Growing pains or growing gains?
Decision points are a time to review what worked in the past, review options available now, and make choices for the next part of the long term plan. When you started your business, you had decisions to make about the type of legal structure you wanted, the amount of investment you wished to make, and a marketing plan. Each of these decisions now needs review for expansion. Technology changes, taste in the market place changes, and new options may be available to your business.
Decision points usually involve expansion of some kind– employees, partners, additional locations, production lines, distribution markets. Minnesota has fertile ground for such expansion in the form of support from every sector. Each industry has a different availability, however, one of the first sources to tap is your industry association. There may be grants, contract preferences, market niches, as well as competent advisors available to you.
Being a woman in business, perhaps it is time to determine whether you should be seeking certification as a majority owned women’s business in Minnesota through the Women’s Business Development Center. Benefits include access to contracts available to minority owned businesses, publicity, tradeshow participation, use of the logo designation and shipping discounts. Eligibility is a documented 51% ownership by a woman or women. Access to corporate and government contracts may be enhanced by designation as a minority owned business, and the process of application may serve as an organizational tool for the business itself.
Addition of employees creates an additional layer of administration to your management. The Decision at this point is to determine if you wish to contract out the administration of your payroll or other or human resources functions, or expand your management expertise in house.
The cost and benefit analysis cannot be overlooked because the costs are guaranteed to occur and the benefits need to be forecast in order to maintain the profit margin. Consultation with experienced human resources professionals should occur. These might be SCORE, your industry association resources, the MNSbdc, or other resources.
In addition to the management and financial accounting issues, when employees are added, there is an added layer of insurance to consider, including workers’ compensation, employee benefits, and liability. Consultation with your insurance professional will assist in making the decisions necessary to protect your business. These added costs need to be calculated, in determining your forecast for future profits.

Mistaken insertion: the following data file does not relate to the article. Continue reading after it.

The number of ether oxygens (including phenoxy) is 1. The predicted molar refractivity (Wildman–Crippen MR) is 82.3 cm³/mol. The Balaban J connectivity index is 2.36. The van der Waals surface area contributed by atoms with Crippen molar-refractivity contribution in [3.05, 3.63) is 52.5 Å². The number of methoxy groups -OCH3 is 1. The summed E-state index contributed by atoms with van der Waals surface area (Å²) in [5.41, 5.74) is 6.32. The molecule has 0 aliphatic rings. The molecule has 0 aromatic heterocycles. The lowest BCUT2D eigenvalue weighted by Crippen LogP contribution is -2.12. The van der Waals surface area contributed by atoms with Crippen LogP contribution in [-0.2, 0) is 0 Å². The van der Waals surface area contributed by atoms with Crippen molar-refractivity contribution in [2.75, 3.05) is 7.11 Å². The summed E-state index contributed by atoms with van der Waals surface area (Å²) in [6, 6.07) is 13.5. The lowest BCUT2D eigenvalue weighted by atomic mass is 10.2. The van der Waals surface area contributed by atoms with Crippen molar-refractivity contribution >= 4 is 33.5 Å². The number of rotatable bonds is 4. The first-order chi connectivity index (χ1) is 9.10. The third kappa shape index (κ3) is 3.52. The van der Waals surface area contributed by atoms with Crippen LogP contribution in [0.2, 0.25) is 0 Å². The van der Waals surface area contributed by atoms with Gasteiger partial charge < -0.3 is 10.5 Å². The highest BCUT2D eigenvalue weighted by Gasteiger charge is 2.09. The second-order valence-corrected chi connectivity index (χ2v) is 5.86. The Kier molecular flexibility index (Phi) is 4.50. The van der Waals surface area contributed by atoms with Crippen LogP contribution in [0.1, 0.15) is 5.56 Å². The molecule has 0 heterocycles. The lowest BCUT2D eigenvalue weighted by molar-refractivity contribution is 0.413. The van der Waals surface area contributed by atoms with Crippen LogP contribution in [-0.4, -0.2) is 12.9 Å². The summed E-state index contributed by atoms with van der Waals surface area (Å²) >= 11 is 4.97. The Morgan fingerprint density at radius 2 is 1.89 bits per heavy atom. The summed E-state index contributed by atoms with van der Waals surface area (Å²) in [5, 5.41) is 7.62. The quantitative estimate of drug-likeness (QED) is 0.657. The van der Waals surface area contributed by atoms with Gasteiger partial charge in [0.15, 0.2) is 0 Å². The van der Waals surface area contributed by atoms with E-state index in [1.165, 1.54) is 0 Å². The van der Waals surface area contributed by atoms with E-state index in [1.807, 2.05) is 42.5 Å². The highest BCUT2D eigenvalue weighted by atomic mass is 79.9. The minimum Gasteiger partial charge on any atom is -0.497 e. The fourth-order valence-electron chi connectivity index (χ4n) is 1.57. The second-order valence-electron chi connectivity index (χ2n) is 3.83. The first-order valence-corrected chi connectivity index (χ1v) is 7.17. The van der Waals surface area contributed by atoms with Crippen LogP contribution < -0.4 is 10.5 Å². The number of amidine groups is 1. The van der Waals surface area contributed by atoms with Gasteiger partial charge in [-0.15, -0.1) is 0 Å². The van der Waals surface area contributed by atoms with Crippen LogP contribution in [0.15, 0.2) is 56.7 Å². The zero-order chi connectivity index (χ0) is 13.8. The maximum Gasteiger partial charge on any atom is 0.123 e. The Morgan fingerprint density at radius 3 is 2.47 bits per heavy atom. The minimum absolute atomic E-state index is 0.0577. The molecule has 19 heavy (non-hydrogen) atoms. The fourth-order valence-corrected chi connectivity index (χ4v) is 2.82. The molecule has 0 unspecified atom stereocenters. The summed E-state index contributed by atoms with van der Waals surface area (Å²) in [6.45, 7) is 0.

Expansion of any kind often involves seeking additional space. A pitfall of a growing small business is to expand to additional office space or warehousing locations, before considering the financial impact to the bottom line, of those moves. Adding additional overhead is a hard recurring cost. It requires additional income to cover those costs, in order not to cut into profits. Capital investments versus recurring costs need to be closely evaluated, so that a superstructure can be supported by the business. Examination of the lease technicalities, including type of lease, such as triple net lease, recurring lease terms, restrictions of use, etc. Once you have a legal document, it is the document that controls, not the discussion you may have had with the potential lessor. So all concessions discussed need to be included in writing as an amendment to your lease, or you will not be able to rely on those concessions if there is a future dispute with your landlord.
Additional of partners, to increase capital contributions, may also be a method of expansion. If you have watched the Shark Tank, you may have some idea of the power that capital contributors have over the business. If you are a 51% owner and you have put your homestead on the line by taking a second mortgage to finance your business, you have a better chance of recovering money from your business, than if you have a 49% interest. As a minority shareholder you have rights, but the majority controls. The decision to make at the time of securing increased capital contribution is what protection you may need to protect your investment and to protect your control of the direction of the business. The Shark Tank people are very clear about what they will or will not do with their capital investment to your company; other investors may not be so clear. Or you may have a personal trust relationship which may lead you to ignore the legal and financial protections. Good business means good contracts and good will. If there is good will, there will be no trouble in getting a good contract.
Use of advisory services may help to clarify the questions and the cost benefit analysis, as well as legal ramifications of contracts and leases, etc. The Minnesota Small Business Development Centers offer hands on assistance in projecting needs, costs and benefits. Their services are free of charge, and have the depth of reliable data, and experienced advisors. Some centers may take your business as a “project” for business students to analyze and use for their own theses for their business degrees, which is a win/win proposition for your business.
When you thoughtfully work through your Decision points, you can turn growing pains into growing gains.
Mary Sherman Hill | Mary Sherman Hill Law
prenuptial agreements, marital dissolution, custody, child support, family
adoptions, wills and probate, incorporation of small business, and general